A Chinese woman has been rescued from the rubble in quake-struck Sichuan province, eight days after the country's massive earthquake hit, toppling buildings and leaving five million homeless.
The official Xinhua news agency says the woman spent 195 hours under the rubble, but did not provide any other details. She is the second person to be rescued today, as hopes dim for those still trapped.
Chinese officials say the death toll has risen to more than 40-thousand, and warned that the final death total could be more than 50-thousand.
As China continues to work to rescue those buried, its focus is increasingly shifting toward caring for survivors of the seven-point-nine magnitude quake. Chinese officials are struggling to rush some three million tents to Sichuan to provide shelter for the five million homeless.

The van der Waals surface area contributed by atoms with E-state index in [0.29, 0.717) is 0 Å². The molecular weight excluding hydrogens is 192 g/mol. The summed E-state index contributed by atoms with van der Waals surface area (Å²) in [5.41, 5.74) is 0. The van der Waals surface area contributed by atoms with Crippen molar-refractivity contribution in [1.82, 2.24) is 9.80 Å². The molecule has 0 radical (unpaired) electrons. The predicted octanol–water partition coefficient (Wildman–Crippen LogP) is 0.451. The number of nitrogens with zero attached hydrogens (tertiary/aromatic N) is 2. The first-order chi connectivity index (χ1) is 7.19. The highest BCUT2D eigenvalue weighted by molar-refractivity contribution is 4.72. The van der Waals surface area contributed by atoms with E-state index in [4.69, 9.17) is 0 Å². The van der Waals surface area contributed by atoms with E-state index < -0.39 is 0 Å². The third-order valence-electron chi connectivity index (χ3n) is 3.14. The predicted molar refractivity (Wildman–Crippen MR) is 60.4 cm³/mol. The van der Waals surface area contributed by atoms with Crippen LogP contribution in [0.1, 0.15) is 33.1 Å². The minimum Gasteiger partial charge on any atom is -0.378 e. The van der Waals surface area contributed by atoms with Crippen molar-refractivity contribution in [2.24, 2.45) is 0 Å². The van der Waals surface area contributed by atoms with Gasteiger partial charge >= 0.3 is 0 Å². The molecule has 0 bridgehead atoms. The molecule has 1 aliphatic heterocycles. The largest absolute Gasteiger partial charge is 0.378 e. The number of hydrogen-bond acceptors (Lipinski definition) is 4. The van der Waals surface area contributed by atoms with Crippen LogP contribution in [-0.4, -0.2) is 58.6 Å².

Sichuan officials say they have already received some 280-thousand tents and factories are working around the clock to deliver another 700-thousand.
Authorities are also attempting to identify bodies and cope with orphans, elderly and disabled people who have lost caregivers. China's finance ministry says it has allocated 357 million dollars in temporary allowances to support quake victims.
The National Seismology Bureau has warned of a heightened possibility of an aftershock with a magnitude of between six and seven. Such an aftershock could cause major damage in the already-devastated province of Sichuan.
Today, China marked its second of three days of national mourning for victims of the quake.
U.S. President George Bush and his wife Laura visited the Chinese embassy in Washington (today/Tuesday) to extend their sympathies.
Mr. Bush wrote in a book of condolences that Americans stand with China during this difficult moment, adding that the United States is ready to assist in any manner that China deems helpful.